Running web application under large concurrent user loads
By narayanaa on Jul 11, 2008
Whenever we talk about the load/performance
typically it depends on all the tiers on which the application is
working. Hence we need to look at the following things.
- Nature of the Application vs.Hardware on which the application
runs because -- " machine which appears slower in a single-threaded
test will likely be faster in a multi-threaded world."
- Tune the DB/EIS tier,
- Tune the Application Server for the middle tier (where POJOs
& SLSBs run) and also
- Tune the Web/portlet Container where the eVision application
- Apart from that the application since it can have some really
"messy code" which takes longer time to load the page or loads in
Ideally in in such cases we should think of load balancing the Application under
consideration in a cluster. Once you do this there are few other things you need to
look at with respect to the following:
- JVM options of the Application server. A set of properties like Heapsize, Garbage Collection properties etc. depending upon the Application's nature.
- Increase the pool size of the DataBase that is being hit from the connector/JCA perspective with in the Application Server
- Do DB/EIS tuning: Tuning the database performance is not a simple task and it
depends on Application specific requirements, the operating system
and the target hardware. There is no single approach.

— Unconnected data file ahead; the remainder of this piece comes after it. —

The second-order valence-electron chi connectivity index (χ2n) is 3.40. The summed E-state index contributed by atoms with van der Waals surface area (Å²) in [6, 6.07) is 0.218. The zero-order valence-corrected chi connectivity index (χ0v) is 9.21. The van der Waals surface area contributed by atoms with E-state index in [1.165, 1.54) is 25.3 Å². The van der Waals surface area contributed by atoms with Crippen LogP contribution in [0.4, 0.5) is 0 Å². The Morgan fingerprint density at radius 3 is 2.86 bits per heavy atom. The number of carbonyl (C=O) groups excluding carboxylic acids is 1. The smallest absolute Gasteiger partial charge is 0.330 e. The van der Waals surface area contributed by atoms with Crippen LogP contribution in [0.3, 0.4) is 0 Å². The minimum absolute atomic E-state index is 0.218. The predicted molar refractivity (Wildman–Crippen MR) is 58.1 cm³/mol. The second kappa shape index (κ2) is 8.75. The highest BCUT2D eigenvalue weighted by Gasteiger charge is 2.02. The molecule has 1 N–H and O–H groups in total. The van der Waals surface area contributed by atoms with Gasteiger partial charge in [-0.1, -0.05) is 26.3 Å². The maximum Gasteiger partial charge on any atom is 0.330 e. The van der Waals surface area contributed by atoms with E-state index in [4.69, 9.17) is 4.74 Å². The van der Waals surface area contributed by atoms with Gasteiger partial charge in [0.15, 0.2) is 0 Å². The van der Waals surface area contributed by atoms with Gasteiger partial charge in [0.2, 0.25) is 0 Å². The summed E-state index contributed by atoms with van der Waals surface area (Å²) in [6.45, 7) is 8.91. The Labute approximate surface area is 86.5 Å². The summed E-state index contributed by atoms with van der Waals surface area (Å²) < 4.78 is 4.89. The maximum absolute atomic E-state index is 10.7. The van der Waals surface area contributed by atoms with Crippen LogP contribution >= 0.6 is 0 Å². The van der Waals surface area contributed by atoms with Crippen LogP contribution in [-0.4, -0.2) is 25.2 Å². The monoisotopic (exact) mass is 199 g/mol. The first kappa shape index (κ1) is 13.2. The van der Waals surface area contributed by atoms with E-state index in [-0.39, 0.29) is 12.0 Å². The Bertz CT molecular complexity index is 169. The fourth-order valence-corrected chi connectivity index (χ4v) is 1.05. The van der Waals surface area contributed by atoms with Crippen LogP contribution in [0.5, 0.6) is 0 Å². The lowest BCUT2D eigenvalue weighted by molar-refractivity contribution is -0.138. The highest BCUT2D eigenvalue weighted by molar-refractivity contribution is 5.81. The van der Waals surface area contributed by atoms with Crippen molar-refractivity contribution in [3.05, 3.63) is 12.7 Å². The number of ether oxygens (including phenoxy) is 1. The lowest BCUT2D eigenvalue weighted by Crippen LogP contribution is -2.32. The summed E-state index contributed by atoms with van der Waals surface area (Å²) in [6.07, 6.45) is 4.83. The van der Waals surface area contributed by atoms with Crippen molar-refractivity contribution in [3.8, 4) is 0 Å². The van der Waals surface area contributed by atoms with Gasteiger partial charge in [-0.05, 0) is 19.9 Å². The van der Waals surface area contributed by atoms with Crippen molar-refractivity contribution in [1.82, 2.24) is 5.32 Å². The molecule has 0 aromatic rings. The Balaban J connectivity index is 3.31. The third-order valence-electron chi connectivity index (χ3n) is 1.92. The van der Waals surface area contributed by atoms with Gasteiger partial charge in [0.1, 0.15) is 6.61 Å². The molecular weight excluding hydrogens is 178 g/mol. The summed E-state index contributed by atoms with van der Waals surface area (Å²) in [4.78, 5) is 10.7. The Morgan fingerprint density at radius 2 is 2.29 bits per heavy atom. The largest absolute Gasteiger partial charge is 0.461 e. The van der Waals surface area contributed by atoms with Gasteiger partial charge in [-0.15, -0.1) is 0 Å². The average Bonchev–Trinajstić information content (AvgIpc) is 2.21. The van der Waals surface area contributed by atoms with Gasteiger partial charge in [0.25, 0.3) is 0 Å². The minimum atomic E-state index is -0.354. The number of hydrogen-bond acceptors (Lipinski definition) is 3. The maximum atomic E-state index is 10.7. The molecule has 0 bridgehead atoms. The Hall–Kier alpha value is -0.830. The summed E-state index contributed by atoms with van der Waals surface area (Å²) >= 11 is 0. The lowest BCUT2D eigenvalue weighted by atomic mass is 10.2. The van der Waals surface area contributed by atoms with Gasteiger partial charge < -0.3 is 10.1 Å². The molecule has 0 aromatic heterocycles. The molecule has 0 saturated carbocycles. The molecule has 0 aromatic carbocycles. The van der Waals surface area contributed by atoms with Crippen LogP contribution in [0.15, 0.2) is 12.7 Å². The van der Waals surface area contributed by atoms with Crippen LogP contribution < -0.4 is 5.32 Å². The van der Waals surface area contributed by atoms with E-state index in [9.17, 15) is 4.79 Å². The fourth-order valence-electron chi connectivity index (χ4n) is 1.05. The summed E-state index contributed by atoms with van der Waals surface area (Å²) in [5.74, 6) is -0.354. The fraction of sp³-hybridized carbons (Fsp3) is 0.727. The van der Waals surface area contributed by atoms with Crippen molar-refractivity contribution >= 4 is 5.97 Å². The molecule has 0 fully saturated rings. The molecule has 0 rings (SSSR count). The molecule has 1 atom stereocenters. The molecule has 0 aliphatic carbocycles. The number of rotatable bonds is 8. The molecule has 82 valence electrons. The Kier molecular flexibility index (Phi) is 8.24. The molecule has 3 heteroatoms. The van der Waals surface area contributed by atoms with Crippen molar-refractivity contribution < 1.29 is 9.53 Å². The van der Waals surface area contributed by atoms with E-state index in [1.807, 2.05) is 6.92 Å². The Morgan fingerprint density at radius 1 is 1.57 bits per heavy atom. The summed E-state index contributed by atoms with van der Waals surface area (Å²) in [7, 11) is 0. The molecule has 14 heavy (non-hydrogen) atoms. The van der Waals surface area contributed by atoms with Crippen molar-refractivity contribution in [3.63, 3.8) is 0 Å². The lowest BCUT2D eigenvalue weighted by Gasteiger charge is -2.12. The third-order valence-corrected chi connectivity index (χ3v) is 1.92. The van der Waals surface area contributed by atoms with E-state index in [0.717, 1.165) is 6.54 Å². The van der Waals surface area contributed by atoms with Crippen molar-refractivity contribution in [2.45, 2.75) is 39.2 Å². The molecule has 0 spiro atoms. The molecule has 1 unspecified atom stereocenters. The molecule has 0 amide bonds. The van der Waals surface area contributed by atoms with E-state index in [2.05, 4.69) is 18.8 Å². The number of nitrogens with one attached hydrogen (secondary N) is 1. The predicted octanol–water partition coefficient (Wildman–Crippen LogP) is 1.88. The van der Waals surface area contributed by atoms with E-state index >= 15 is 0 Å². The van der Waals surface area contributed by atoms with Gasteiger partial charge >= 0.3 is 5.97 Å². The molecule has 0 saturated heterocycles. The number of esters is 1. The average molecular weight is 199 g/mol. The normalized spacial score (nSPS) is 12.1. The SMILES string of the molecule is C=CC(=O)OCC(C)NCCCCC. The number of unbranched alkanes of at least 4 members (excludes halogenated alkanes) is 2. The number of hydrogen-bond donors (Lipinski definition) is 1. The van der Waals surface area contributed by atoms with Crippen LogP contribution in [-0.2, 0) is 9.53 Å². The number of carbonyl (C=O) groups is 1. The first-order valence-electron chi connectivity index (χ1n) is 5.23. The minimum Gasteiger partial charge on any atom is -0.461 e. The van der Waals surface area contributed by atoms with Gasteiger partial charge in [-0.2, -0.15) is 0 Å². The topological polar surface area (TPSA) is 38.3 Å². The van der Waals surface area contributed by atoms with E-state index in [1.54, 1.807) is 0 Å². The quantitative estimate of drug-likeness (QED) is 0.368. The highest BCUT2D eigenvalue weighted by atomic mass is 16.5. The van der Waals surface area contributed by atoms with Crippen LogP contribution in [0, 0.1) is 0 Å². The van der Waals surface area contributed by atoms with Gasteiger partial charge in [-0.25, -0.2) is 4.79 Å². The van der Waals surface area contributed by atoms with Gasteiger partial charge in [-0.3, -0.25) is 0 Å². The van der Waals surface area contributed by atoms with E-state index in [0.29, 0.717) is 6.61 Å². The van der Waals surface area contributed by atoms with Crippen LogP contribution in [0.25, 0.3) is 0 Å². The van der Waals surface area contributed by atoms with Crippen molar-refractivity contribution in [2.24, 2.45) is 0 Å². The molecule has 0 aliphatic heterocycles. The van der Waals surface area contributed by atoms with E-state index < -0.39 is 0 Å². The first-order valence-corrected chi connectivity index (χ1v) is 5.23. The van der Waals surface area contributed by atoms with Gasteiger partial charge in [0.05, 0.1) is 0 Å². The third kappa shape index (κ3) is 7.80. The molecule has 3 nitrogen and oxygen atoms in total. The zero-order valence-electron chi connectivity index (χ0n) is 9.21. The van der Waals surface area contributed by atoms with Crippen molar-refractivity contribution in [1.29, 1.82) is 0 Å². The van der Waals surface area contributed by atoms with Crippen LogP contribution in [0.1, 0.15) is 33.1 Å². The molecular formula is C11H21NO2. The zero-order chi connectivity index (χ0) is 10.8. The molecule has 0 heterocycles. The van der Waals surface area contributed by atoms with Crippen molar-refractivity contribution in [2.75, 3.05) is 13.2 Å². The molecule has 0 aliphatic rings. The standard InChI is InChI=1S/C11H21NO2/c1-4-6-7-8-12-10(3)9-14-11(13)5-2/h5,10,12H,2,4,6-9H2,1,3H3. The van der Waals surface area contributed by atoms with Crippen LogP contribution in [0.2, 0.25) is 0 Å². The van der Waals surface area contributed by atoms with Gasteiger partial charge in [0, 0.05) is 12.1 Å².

The goal is to avoid obvious slowdowns and balance the available
resources (I/O bandwidth, memory and CPU).
- From the Web/portal server perspective.We need to tune the
- AccessManager (Manages Sign on) - this can have issues if running behind firewall or the network settings.
- Directory Server
- Run some tuning scripts those come by default with the portal
- Thread Pools : The Java Virtual Machine (JVM) can support
many threads of execution
at once. To help performance, both Access Manger and Portal Server or Application Server
one or more thread pools. Thread pools, allow you to limit the total
of threads assigned to a particular task. When a request is passed into the web container from a browser
it will flow
through several thread pools. A thread pool contains an array of WorkerThread
objects. These objects are the individual threads that make up
the pool. The WorkerThread objects will start and stop
as work arrives for them. If there is more work than there are WorkerThreads,
the work will backlog until WorkerThreads free up. Assigning an
insufficient amount of threads in a thread pool can cause a bottleneck
the system which is hard to see. Assigning too many threads to a thread
is also undesirable but normally is not critical. These can be managed either using Admin console or any script provided or using any other means given by the vendor.